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UGA understands: If you can stop star RB Lattimore, you can stop S.C.

South Carolina sophomore running back Marus Lattimore, seen here splitting the East Carolina defense during last week's season opener, torched Georgia last year as a freshman.

South Carolina sophomore running back Marus Lattimore, seen here splitting the East Carolina defense during last week's season opener, torched Georgia last year as a freshman.

ATHENS -- Georgia couldn't stop Marcus Lattimore a year ago when the Bulldogs' defense included starting linebacker Akeem Dent, who's now with the NFL's Atlanta Falcons.

It could be even more difficult for Georgia to contain No. 12 South Carolina's powerful back with a freshman or a walk-on possibly starting at linebacker.

The Bulldogs lost starter Alec Ogletree for four to six weeks with a broken foot during last week's loss to then-No.5 Boise State, leaving Georgia scrambling to find a replacement for Saturday's game against the Gamecocks.

The candidates to replace Ogletree include Jeremy Sulek, a senior walk-on, and Amarlo Herrera, a freshman from North Clayton High School. Another possibility is junior Mike Gillard, who has nine tackles in 11 career games.

"We're deciding on the linebacker position through competition," Georgia coach Mark Richt said, adding he may know select a starter by today.

Lattimore had 37 carries for 182 yards and two touchdowns in South Carolina's 17-6 win against Georgia last year in Columbia. It was his first SEC game.

"Marcus is a great player, not a good player," Rich added.

Lattimore already ranks 25th on South Carolina's records with 1,309 yards rushing.

"That whole week we prepared to run the ball and I knew coming into the game that we were going to run the ball a lot," Lattimore said. "Once I got in my groove, I felt like I could be successful. Obviously, I had a good game. This year, it's a whole different year. They're watching film and they'll be ready."

The sophomore is a big reason the Gamecocks were the preseason favorite to win the SEC's Eastern Division. He opened this season with 112 yards rushing and three touchdowns in the Gamecocks' 56-37 win against East Carolina last week.

Looking Ahead

WHO: South Carolina (0-1) at Georgia (1-0).

WHAT: SEC opener for both.

WHEN: 4:30 p.m. Saturday.

WHERE: Athens.

TV: ESPN.

LINE: Gamecocks by 3 points.

"Their running back is probably the best running back in the country when you look at him and the things he did for them last year," Georgia defensive coordinator Todd Grantham said. "Their offensive line works well together. They're big. They're physical. They push you. They maul guys. They stay on blocks to let the running back find the seam, and then he can take it from there."

Junior Christian Robinson, who led Georgia with 13 tackles in last week's 35-21 loss to then-No. 5 Boise State, is the other starting inside linebacker in the 3-4 defense.

The challenge of defending the 6-foot, 232-pound Lattimore and finding a new starting linebacker is one reason Georgia, which had a typically tough Tuesday practice, was back in full pads on Wednesday. Extra contact drills are needed for an extra-difficult assignment.

Richt said Wednesday Lattimore's yards after contact are huge for South Carolina and a big concern for his defense.

"If you block for two yards twice, it's third and six," Richt said. "If your back can get you two yards after contact, then it's third and two and that's what he can do as well as any back I can remember in a long time."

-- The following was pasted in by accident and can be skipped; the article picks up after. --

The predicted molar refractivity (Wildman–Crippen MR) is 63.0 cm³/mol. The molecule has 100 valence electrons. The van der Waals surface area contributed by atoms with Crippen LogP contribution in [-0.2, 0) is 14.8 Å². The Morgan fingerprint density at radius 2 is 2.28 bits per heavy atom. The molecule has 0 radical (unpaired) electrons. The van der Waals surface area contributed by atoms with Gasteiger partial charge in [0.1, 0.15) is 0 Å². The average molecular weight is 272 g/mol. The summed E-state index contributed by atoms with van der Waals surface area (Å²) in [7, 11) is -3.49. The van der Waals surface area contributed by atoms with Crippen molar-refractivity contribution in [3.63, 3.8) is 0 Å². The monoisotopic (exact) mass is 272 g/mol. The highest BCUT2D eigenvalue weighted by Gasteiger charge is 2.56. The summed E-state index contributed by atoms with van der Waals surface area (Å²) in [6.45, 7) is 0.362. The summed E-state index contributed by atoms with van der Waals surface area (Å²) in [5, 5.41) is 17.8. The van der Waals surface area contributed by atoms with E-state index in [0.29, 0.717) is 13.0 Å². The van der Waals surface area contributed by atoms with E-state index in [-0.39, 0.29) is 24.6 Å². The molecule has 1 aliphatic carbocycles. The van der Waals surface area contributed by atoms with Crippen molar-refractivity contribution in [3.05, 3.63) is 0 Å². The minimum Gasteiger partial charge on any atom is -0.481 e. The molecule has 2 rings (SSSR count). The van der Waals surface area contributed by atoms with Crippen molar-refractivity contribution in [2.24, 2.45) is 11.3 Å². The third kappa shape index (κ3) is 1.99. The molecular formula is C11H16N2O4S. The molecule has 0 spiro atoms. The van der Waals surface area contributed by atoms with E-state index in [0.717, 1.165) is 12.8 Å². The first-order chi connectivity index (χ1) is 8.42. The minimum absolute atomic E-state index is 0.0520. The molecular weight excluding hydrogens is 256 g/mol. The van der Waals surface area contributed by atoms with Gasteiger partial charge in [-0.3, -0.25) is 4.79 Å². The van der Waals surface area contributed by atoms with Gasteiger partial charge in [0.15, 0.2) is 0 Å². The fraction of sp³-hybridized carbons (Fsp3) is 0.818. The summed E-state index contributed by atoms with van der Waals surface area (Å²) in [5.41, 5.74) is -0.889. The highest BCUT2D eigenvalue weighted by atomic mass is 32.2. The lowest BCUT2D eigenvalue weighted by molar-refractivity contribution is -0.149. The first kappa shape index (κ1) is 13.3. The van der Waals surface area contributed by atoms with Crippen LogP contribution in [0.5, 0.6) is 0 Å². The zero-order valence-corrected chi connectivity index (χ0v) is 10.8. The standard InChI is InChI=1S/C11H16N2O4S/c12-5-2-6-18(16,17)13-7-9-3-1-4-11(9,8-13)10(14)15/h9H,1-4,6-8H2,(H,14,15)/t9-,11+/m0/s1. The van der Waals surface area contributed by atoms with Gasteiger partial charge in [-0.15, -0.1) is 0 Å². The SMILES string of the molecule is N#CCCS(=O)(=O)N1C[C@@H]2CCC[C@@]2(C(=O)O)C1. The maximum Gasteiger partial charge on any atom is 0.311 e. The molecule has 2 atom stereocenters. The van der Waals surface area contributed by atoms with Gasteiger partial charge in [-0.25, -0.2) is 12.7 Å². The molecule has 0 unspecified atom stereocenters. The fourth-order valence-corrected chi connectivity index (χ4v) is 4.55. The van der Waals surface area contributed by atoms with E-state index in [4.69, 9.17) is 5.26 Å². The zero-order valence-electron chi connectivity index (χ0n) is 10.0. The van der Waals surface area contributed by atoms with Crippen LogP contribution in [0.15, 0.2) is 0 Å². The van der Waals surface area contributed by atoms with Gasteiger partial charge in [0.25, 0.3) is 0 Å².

Richt said he resisted the thought of moving tailback Richard Samuel back to linebacker. Samuel (6-2, 243) moved from inside linebacker to tailback this summer and would add important size to the middle of the defense.

"There wasn't any discussion," Richt said. "I thought about it just kind of laying on the pillow at night, but by the time Richard got back and trained up and really ready to play, Ogletree would probably be back healthy and ready to go."

Sulek had seven tackles after taking over for Ogletree. He had four career tackles before the game.

Also critical to Georgia's run defense will be the play of massive nosetackles Kwame Geathers (6-6, 350) and John Jenkins (6-3, 351). Geathers has missed practice this week with what Richt called a "stinger," but is expected to play against South Carolina.

Lattimore said he expects the Georgia defense will be motivated.

"Definitely. They just lost to Boise State," Lattimore said. "They're going to be a mad defense and they'll definitely be ready to stop the run."


ATHENS --- Saturday's match up between Georgia and South Carolina will include various activities recognizing the Tenth Anniversary of September 11.

There will be a moment of silence before the game for those affected by 9/11 and the individuals who serve our country every day. Right before kickoff, an Air Force flyover will immediately follow the National Anthem. Also, Melissa Christian, widow of Athens Clarke County Police Officer Elmer "Buddy" Christian and Officer Tony Howard will be recognized as honorary captains.

During each timeout of the game, a photo slideshow will be run on the video board of Bulldog fans and alumni serving oversees.

Also, the first quarter timeout will recognize Ashley Henderson-Huff and Noah Harris, two UGA alums of the Army ROTC program that served and were killed in action since 9/11. Henderson-Huff's family will be on the field for the recognition.

In addition to the appearance of ACC Police Officer Howard and the family of Officer Christian, First Responders that also serve as mentors to UGA football will also be recognized between the first and second quarter.

At halftime, the UGA and South Carolina bands will partner for the halftime show that will feature a military salute. Also, the show will recognize all UGA ROTC alumni in attendance.